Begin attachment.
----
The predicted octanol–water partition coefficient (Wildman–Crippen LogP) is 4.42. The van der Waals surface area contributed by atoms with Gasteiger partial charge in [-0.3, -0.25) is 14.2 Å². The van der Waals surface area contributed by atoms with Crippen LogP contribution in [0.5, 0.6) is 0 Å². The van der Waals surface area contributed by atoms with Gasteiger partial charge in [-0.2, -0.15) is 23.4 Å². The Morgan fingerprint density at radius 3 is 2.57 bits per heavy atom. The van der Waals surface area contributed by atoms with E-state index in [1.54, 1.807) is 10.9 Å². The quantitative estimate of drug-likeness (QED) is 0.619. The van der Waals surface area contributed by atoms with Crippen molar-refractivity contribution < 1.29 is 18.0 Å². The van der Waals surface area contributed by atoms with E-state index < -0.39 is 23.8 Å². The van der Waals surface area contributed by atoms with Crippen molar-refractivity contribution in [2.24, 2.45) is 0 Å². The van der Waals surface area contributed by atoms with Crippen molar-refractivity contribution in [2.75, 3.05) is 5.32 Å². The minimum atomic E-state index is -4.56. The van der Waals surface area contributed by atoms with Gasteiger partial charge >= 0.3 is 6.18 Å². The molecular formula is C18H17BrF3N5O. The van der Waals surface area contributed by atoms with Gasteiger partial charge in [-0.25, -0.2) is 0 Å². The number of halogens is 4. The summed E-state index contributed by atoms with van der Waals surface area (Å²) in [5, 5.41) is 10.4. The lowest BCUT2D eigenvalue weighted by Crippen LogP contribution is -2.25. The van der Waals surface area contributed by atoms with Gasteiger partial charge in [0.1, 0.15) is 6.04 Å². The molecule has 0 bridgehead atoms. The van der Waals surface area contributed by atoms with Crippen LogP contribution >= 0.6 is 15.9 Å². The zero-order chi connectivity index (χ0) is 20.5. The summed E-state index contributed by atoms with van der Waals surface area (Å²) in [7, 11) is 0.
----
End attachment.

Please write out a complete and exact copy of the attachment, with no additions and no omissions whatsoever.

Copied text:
The predicted octanol–water partition coefficient (Wildman–Crippen LogP) is 4.42. The van der Waals surface area contributed by atoms with Gasteiger partial charge in [-0.3, -0.25) is 14.2 Å². The van der Waals surface area contributed by atoms with Crippen LogP contribution in [0.5, 0.6) is 0 Å². The van der Waals surface area contributed by atoms with Gasteiger partial charge in [-0.2, -0.15) is 23.4 Å². The Morgan fingerprint density at radius 3 is 2.57 bits per heavy atom. The van der Waals surface area contributed by atoms with E-state index in [1.54, 1.807) is 10.9 Å². The quantitative estimate of drug-likeness (QED) is 0.619. The van der Waals surface area contributed by atoms with Crippen molar-refractivity contribution < 1.29 is 18.0 Å². The van der Waals surface area contributed by atoms with E-state index < -0.39 is 23.8 Å². The van der Waals surface area contributed by atoms with Crippen molar-refractivity contribution in [2.24, 2.45) is 0 Å². The van der Waals surface area contributed by atoms with Crippen molar-refractivity contribution in [2.75, 3.05) is 5.32 Å². The minimum atomic E-state index is -4.56. The van der Waals surface area contributed by atoms with Gasteiger partial charge >= 0.3 is 6.18 Å². The molecular formula is C18H17BrF3N5O. The van der Waals surface area contributed by atoms with Gasteiger partial charge in [-0.25, -0.2) is 0 Å². The number of halogens is 4. The summed E-state index contributed by atoms with van der Waals surface area (Å²) in [5, 5.41) is 10.4. The lowest BCUT2D eigenvalue weighted by Crippen LogP contribution is -2.25. The van der Waals surface area contributed by atoms with Gasteiger partial charge in [0.1, 0.15) is 6.04 Å². The molecule has 0 bridgehead atoms. The van der Waals surface area contributed by atoms with Crippen LogP contribution >= 0.6 is 15.9 Å². The zero-order chi connectivity index (χ0) is 20.5. The summed E-state index contributed by atoms with van der Waals surface area (Å²) in [7, 11) is 0.